Philippine military warns bishops on helping witnesses of killings

Criminal suspects may just want to use the church as a means of escape before going back to their old ways, says general
Philippine military warns bishops on helping witnesses of killings

Church groups hold a candle-lit protest in Manila on Oct. 6 to call for an end to the spate of drug-related killings in the country. (Photo by Angie de Silva)

The Philippine military warned Catholic Church leaders to be "discerning" in offering help to policemen and witnesses who wanted to reveal information about killings linked to President Rodrigo Duterte's deadly drug war.

Armed Forces of the Philippines spokesman Gen. Restituto Padilla said it could be "possible that not all those who seek the help of the Church may not be who they say they are."

He welcomed the "efforts of the church as part of the community," but said some of those who claimed to be witnesses, might "just want to use the Church so they can escape and go back to their old ways."

Last week, several Catholic bishops have expressed willingness to protect policemen who would testify on the spate of killings of suspected drug users and peddlers in the country.

The bishops made the announcement after Archbishop Socrates Villegas of Lingayen-Dagupan, president of the bishops' conference, said on Oct. 2 that several policemen have sought the protection of the Church to testify on the killings.

Duterte spokesman Ernesto Abella said the government welcomes the "efforts of the Church to help these rogue [policemen] to mend their ways."

"However, we hope the Church exercises due diligence as there are drug protectors, kidnappers, [and corrupt policemen] who want to destroy the ongoing campaign against illegal drugs," he said.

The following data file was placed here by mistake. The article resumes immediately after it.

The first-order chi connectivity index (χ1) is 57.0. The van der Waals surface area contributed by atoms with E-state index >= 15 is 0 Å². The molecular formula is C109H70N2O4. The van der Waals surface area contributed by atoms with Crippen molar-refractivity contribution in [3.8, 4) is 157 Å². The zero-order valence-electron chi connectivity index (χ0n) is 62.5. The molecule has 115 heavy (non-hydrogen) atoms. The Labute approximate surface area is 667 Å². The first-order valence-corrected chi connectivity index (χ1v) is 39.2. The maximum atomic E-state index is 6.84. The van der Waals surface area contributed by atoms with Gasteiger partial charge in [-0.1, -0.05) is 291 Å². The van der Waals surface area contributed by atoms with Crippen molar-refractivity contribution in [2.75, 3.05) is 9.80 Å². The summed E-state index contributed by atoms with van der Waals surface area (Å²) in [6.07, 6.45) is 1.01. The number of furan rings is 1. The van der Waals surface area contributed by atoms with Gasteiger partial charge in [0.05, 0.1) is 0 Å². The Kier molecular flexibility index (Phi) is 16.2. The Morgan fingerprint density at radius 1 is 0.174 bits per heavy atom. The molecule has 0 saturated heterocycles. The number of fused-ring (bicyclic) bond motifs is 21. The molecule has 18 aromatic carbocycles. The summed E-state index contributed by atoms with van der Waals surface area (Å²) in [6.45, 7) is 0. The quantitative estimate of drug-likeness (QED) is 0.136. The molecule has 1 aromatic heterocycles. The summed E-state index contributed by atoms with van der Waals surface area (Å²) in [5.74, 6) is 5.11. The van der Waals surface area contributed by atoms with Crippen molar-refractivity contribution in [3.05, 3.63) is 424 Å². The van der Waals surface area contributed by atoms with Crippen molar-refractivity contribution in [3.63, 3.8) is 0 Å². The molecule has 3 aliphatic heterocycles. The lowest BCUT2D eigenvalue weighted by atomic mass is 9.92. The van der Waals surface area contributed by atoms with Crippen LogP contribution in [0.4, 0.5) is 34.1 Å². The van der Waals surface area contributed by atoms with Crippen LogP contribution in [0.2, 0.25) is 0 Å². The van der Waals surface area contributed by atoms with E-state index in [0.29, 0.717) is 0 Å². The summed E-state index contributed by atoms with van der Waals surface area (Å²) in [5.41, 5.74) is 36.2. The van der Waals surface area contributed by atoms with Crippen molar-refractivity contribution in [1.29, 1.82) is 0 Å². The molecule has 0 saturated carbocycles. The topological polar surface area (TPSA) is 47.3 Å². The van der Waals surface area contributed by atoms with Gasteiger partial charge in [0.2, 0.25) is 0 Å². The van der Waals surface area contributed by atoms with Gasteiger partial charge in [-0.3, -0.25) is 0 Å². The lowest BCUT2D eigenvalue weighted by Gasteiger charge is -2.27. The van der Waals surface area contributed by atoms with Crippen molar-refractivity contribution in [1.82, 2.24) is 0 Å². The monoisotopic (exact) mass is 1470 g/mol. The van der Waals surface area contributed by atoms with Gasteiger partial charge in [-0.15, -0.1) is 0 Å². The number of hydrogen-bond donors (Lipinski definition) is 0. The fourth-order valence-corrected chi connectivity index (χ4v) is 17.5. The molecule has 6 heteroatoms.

"Furthermore, we urge a certain objectivity to avoid being used by said aberrations," added Abella.

Philippine National Police chief Ronald dela Rosa also said he is willing to hear the statements of the policemen who allegedly wanted to confess their involvement in the killings.

"We are ready to listen. Maybe a lot of things have been happening on the ground," said Dela Rosa in an interview. "If they have problems, then the [National Police] is ready to help them," he added.

The police chief said there is no problem about policemen seeking for the Church's help but he hoped that the law enforcers speak the truth.


Suspects being killed

An official of an international human rights group, meanwhile, disputed claims of Philippine Foreign Affairs chief Alan Peter Cayetano that the 3,800 people reported killed by policemen died because they put up a fight during police anti-illegal drugs operations.

John Fisher, director of Human Rights Watch, said those who were killed were victims of "extrajudicial killings."

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In an interview with television network Al Jazeera, Cayetano said policemen killed the suspects because they were all drug dealers who attempted to shoot the arresting law enforcers.

Fisher said, however, that those who died "have been simply shot as they were going about their business. There's no judicial process.... That's why they're called extra-judicial executions because it's without judicial proceedings."

"It's clear that many of the killings taking place here are happening without judicial process," he said.

Government spokesman Martin Andanar, however, said that without a death penalty in place, there can be no extrajudicial killings.

"We do not have judicial killing, we do not have capital punishment. It is prohibited to kill in our country. So why is there extrajudicial killing when there is no judicial killing? Why put ‘extra?’" said Andanar.

The Philippine National Police earlier announced that there had been 6,225 drug-related deaths between July 2016 and September 2017, with 3,850 people having "died in police operations."

The police said at least 2,290 "deaths under investigation" have already been determined to be "drug-related."

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